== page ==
This supplement may ease MS severity
A recent study found that guar gum, which is a dietary fibre people take as a supplement, reduced inflammation and disease severity in mice with multiple sclerosis.
Fibre in general is recommended for people with MS, as it’s known to help with inflammation, but there are a lot of different types, and they aren’t often looked at individually.
Researchers induced autoimmune encephalitis, which is a common mouse model of MS. Two weeks before this, the mice began special diets, either with no fibre at all, 5% cellulose fibre, or diets with 30% of either of the following fibres – inulin, resistant starch, pectin or guar gum.
The autoimmune encephalitis progressed at a similar rate in all of the study’s mice, except for those being fed guar gum. These mice’s symptom onset was delayed, and they had less disease severity during the 15-day study period.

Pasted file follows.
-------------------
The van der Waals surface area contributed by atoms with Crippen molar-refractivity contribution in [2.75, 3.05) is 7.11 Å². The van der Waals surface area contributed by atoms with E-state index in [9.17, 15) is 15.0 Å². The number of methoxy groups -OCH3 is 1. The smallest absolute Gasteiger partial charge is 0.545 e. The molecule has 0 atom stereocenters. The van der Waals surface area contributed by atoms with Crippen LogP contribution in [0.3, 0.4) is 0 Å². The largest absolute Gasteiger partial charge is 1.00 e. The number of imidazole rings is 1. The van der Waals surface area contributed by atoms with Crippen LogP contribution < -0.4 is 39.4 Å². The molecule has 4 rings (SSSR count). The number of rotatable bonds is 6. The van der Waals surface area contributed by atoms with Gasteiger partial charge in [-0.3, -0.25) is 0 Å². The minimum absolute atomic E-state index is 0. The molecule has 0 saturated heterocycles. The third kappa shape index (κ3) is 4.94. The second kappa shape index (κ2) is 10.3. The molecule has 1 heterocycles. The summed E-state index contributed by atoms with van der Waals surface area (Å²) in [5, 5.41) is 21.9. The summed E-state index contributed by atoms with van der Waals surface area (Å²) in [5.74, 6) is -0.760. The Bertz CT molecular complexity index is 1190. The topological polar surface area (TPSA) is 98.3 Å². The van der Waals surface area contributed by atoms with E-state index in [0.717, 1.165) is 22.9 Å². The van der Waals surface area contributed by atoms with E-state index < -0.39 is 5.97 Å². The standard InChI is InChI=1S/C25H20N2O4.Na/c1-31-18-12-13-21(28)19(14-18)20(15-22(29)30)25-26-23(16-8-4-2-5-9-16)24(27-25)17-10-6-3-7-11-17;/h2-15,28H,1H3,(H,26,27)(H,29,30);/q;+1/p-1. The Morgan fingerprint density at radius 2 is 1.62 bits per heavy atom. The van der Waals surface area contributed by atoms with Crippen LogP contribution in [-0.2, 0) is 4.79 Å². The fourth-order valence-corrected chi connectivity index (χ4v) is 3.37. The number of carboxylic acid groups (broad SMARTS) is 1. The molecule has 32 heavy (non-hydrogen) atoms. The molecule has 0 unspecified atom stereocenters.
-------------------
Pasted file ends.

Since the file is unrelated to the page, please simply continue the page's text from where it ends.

More analysis showed the guar gum-eating mice had fewer inflammatory immune cells in their central nervous systems.
The guar gum supplementation also increased production of anti-inflammatory short-chain fatty acids by microbes in the gut, but the other fibres involved in the trial also did, so this couldn’t account for the benefits seen.
The researchers said the delayed disease onset was due to the fibre impairing the recruitment of immune cells to the central nervous system. Guar gum caused CD4 T-cells, a type of immune cell, to grow slower in the mice, and they showed less signs of the pro-inflammatory process called Th1 polarisation
The guar gum mice also had reduced expression of gene coding for chemokine receptors and integrins, which are needed by immune cells to travel through the body to the central nervous system.
The researchers also showed that T-cells from mice given guar gum were diminished in their ability to induce autoimmune encephalitis in mice on a control diet, showing that the protective effects of the diet are at least partly due to their effect on T-cells.
Guar gum is extracted from guar beans, mainly grown in Pakistan. It isn’t used very commonly in the west but can be bought as a dietary supplement.
A noted study limitation is that the doses of guar gum used were higher than would realistically be given to people.